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Re: Space or space

Post by snork »

I remember such discussion somewhere else about u/Universe.
There is also the follow-up question - if it is a proper noun and as such is to be written with a capital - should there be an article with it or not.
Is it Ooniverse or the Ooniverse
(And for the more disputatious : or is it The ooniverse, or even The Ooniverse :roll: )


But to me, space is too much a descriptive and general term to be accepted as name for "the everything."

Earth however, for the planet, I can't see how it would not be written with a capital. Do you really not get it marked as false in school ?
Disembodied wrote:Obsessing about grammar is a hobby! Just don't let it take over your life ... ;)
Not so much obsessing with, but noticing grammar to me happens a lot more with foreign languages. It also was the more languages I had learnt, the more useful grammar became in the next language to learn.

German grammar I never really cared about - I picked it (usage) up on the way, reading books and newspapers, hearing and speaking etc..
English grammar was more about getting the reasons why one does say it this or that way, in a hindsight-like way. But not "think grammar -> speak".
For French grammar became a little more useful, maybe because it has a different (Roman) base and uses "modi" and "times" that do not exist in German. (e.g. subjonctif)
Spanish - I finally could learn grammar and really apply it, of course only because I already knew French grammar (well,..). So I was able to learn grammar and actually use that.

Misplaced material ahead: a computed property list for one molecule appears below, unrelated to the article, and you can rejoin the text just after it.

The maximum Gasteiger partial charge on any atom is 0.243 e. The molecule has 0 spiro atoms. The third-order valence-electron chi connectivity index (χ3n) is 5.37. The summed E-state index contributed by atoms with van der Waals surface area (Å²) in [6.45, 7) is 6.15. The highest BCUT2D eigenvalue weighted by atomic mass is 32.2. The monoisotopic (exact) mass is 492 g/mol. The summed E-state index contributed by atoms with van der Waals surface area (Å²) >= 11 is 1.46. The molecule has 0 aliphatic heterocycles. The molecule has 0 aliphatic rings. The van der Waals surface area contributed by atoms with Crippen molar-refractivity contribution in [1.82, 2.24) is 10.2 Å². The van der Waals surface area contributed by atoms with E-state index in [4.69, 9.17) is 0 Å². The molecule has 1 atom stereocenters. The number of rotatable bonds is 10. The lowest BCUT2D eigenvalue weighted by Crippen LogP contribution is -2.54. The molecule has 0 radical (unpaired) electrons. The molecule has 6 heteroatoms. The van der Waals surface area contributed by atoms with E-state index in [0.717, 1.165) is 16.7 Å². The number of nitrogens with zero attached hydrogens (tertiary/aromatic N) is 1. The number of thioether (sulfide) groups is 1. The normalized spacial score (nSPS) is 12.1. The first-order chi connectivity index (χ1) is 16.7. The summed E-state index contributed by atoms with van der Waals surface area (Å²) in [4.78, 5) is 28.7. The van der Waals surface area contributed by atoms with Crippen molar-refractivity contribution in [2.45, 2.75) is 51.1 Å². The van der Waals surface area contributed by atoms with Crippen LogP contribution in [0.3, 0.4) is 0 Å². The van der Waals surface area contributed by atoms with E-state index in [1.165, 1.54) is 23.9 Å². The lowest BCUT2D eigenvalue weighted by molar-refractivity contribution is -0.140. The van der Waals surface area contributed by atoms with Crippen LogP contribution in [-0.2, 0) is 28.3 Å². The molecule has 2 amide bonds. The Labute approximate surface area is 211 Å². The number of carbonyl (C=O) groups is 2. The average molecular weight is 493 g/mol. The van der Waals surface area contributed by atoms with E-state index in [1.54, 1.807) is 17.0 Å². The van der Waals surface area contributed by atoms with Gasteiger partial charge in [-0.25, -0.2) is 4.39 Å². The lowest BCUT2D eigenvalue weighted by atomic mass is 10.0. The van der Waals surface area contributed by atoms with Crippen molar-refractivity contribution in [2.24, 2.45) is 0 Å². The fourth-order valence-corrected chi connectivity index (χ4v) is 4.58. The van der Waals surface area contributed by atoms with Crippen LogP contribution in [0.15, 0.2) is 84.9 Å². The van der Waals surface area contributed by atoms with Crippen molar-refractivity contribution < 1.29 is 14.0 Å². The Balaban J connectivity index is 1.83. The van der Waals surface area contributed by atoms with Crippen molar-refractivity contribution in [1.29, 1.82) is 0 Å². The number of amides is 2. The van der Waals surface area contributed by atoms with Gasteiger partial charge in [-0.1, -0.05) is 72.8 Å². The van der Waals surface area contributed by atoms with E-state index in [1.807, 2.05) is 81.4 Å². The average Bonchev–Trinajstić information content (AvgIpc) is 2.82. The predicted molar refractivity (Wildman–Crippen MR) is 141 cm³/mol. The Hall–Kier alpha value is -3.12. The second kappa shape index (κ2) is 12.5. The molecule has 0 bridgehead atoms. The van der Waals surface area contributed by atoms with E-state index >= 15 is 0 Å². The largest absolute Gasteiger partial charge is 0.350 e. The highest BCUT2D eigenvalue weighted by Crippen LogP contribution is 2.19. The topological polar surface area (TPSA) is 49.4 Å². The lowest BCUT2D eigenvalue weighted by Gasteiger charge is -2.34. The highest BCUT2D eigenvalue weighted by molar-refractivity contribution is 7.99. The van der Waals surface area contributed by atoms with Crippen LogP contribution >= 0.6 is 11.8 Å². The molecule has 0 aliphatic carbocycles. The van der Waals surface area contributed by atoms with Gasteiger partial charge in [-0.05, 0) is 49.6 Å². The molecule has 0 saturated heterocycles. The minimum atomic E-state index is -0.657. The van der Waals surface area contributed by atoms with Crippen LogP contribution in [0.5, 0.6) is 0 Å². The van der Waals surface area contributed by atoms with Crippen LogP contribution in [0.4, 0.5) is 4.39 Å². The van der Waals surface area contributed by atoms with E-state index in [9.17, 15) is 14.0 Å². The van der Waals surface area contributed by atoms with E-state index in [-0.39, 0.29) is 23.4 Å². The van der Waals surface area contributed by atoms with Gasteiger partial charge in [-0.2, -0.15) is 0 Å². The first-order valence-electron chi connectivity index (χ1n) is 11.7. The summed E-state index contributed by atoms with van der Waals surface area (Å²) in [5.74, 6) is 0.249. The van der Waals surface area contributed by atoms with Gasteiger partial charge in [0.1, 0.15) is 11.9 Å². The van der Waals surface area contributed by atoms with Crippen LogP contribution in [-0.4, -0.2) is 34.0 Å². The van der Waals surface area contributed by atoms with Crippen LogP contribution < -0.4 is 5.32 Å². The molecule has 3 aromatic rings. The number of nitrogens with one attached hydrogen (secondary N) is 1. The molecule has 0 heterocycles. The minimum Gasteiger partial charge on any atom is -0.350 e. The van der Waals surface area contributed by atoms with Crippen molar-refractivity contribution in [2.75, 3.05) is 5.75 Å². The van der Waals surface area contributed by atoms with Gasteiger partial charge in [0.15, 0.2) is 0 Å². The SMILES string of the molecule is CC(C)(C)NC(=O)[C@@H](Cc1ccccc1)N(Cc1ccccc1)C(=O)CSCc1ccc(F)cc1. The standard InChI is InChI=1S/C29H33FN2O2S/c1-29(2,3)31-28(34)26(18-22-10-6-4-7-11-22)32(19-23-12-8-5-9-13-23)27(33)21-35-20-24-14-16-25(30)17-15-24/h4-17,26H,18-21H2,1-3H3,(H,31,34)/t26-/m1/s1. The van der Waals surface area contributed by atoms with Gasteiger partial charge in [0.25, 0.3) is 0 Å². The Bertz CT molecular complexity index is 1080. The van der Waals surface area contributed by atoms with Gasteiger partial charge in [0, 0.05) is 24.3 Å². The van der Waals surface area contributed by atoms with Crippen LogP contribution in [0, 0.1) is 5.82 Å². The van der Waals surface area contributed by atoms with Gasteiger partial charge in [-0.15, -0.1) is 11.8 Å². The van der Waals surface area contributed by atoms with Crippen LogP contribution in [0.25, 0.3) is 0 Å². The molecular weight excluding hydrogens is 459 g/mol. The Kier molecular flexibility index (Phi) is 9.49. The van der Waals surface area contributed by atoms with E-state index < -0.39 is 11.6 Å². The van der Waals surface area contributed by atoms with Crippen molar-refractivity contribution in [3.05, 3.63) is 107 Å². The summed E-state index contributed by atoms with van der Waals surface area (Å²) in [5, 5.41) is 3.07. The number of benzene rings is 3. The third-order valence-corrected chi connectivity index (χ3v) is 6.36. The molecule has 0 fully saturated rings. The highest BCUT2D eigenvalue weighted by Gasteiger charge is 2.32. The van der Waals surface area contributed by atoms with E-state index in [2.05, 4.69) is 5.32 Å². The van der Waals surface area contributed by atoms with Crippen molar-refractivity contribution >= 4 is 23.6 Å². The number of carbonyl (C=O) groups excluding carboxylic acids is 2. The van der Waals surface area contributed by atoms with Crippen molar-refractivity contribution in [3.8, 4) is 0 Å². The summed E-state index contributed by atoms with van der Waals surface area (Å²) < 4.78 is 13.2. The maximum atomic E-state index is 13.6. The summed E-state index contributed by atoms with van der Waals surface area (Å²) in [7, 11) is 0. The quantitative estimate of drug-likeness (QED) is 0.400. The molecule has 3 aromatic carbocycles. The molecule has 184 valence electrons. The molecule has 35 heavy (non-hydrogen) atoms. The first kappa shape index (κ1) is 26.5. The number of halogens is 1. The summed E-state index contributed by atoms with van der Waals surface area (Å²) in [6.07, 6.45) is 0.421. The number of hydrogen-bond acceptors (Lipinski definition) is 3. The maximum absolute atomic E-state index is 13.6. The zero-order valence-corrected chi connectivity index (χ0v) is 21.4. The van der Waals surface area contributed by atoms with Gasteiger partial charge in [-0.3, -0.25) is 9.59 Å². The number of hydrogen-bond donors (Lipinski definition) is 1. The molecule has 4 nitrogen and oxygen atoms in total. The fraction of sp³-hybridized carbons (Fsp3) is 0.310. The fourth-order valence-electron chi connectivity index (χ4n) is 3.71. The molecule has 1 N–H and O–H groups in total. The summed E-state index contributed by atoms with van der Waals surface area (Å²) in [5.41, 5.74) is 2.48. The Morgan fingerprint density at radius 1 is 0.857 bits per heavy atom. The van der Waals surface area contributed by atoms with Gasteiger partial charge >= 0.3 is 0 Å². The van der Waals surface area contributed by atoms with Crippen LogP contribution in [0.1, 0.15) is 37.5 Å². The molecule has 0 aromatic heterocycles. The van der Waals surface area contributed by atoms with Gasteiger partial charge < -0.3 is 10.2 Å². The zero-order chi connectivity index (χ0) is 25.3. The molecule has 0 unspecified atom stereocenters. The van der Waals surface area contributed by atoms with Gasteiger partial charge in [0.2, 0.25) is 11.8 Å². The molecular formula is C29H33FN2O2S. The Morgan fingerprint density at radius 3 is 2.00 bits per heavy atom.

Disembodied wrote:Like for example not having gender neutral pronouns
I sometimes resort to "Some" or "one", going with "their" -

And I adore the Spanish modern way to circumvent the mandatory distinction with a or o - "las chicas" or "los chicos".
If you want to include them all and not use the male form for that - it now can be written (though not spoken) l@s chic@s. 8)

Disembodied wrote:It's like "everything"
Definitely with a capital e.
I am actually one of the remaining users of Everything

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Re: Space or space

Post by Disembodied »

snork wrote:Earth however, for the planet, I can't see how it would not be written with a capital. Do you really not get it marked as false in school ?
I don't know ... it's a long time since I was in school. Nowadays though I think you get a gold star if you can walk erect and remember to eat with cutlery two times out of three. ;)